I’m running into a, well not an issue, but a hurtle or something like that.  I really want to learn how to use it and take good photos, but I’m hearing and reading the strangest things.  People compare film brands.  I understand comparing them for which one’s better, but I’ve been told that Kodak is good for pictures of people, while Fujifilm is good for landscapes and other things.  Off brand films might be Fujifilm, or some random brand.

I’ve also looked at filters.  There’s far too many.  I understand the ones for different lighting, and some people say to use them in unintended environments for cool effects.  Somewhat easy for me to understand.

The main thing I have issues grasping is how people know what settings to use on the camera.  I’m guessing it comes with experience.  I love film cameras, but when I don’t have the experience, sometimes I wish I could see the results instantly instead of taking a number of shots and waiting for a surprise from the photo lab.  But it’s all fun none-the-less.  The main confusing part is the f-stop or aperture setting.  I understand it changes how much light the lens lets in, but it still bewilders me.

Anyways, I bought some film to play around with, and hopefully I can get a hang of it and take the camera off of automagic mode.  There’s supposed to be a photo center that offers lessons, but they specialize in digital cameras, and I’ve been told they aren’t cheap…  So I’m hoping to go the experience route ;)

Anyways, I’ve started a new photo blog which will hopefully be kept alive. You can see it at photos.km-w.net

DVCS Hosting

So I’ve been looking at different hosts for version control whatnot.  I would host it myself, but I prefer to put it in the hands of another, that way if things go wrong, I can blame someone else.

I’m all for learning something new like Git, Hg, or Bzr.  When looking, I sortof eliminated Bzr from the list.  There’s only one main host for it, and I’ve just heard bad things about it (yup, I listen to the rumors).

So here’s basically what I was looking for.

  • Public and Private Repositories
  • Have collaborators on projects
  • Reasonable priced
  • Eye candy (sadly)… So I’ve been looking around and saw GitHub, BitBucket, Codaset, and Codebase.  I won’t really go into a feature by feature comparison, just point out what I like and don’t like.

GitHub

This is probably the most popular at the moment.  It’s known for it’s awesome Git hosting, being fast, reliable, and feature rich.

My favorite part of GitHub is the interface.  It’s nice on the eyes, easy to navigate, and makes it fun.  The downside is the features of the plans. Public repo’s allow you to have as many collaborators as you want.  For Private Repositories, it’s based on your plan.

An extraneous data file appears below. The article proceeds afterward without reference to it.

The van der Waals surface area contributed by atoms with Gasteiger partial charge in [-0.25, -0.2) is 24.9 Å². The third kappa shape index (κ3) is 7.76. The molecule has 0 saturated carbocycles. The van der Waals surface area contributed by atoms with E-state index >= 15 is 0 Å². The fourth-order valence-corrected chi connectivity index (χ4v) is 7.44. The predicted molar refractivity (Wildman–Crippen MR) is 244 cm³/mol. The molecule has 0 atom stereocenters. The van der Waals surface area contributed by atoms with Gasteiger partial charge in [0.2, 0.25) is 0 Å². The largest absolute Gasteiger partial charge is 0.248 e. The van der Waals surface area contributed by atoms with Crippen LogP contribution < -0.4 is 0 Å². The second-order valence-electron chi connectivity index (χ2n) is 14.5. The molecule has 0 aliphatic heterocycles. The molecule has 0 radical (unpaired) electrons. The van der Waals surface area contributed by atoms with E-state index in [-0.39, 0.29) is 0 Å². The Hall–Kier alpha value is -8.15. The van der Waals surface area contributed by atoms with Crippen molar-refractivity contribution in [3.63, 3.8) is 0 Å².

I usually only have 2-3 private repositories at a time, but the number of people I work with fluctuate.  The smallest plan (which provides much more space than I need), only provides 1 private collaborator.  Normally, it’s me and 2-3 other people (per project).  I don’t really want to pay that much more just to have more people collaborating on a project.

So GitHub is great, but needs to be more flexible in the number of collaborators.

BitBucket

BitBucket is pretty awesome.  It does Hg hosting.

It’s not as pretty as GitHub, in my opinion, but it does provide a great set of features.  What I really wish for is that the Source tab would display the readme file.  Other than that, it’s okay.  Could use a few minor changes to make it friendly and lovable, but good as it is.

My main nit-to-pick is how the project pages look.  Not that big of a nit-to- pick, but I like my eye candy :P .  Other than that, it has a lot of the features I want.  I can have my private repositories, and have as many collaborators as I want.

I’ve heard rumors about uptime issues they previously had, but nothing recent. I do wish the blog were updated more because (like I said earlier) it needs a more welcoming feel to it.

Codebase

Codebase supposedly hosts Git, Hg, and Svn.

I like what features it has listed.  My main issue is that the site isn’t well documented.  It has good instructions for using Git and setting stuff up, but there’s nothing much about the other features.  In terms of cost, it’s reasonably priced.  Good number of people you can have collaborating and everything, but it’s too costly for what I’ll be doing.

Codebase seems more like something for a small group or company.  So it’s really cool, but it aims to be in an area that’s not aligned with mine…

Codaset

Codaset is another Git host.  I think it’s kindof new…

It’s kindof like GitHub, but I think Codaset is more social.  Codaset provides a lot of what I want, but right now it doesn’t have a price setup.  The developer is still debating and setting up how to pay for it.

I love the features of Codaset, but my main nit-to-pick is how they’re setting up pricing.  It’s a great idea (don’t get me wrong), but I prefer a flat fee. They haven’t implemented it yet, so I’ll see if I like it later on, but it’s sortof leaving me with my current setup of host personal stuff on GitHub and group projects on BitBucket.

Pay as you go is good, but I’m concerned about the implementation.

In Conclusion…

What do you currently use for your projects and why?  Do you work with people?

As I stated, I currently use both GitHub and BitBucket.  I might move it all to Codaset once I see it up and running with payments and all.  So yeah… Thoughts, comments, suggestions?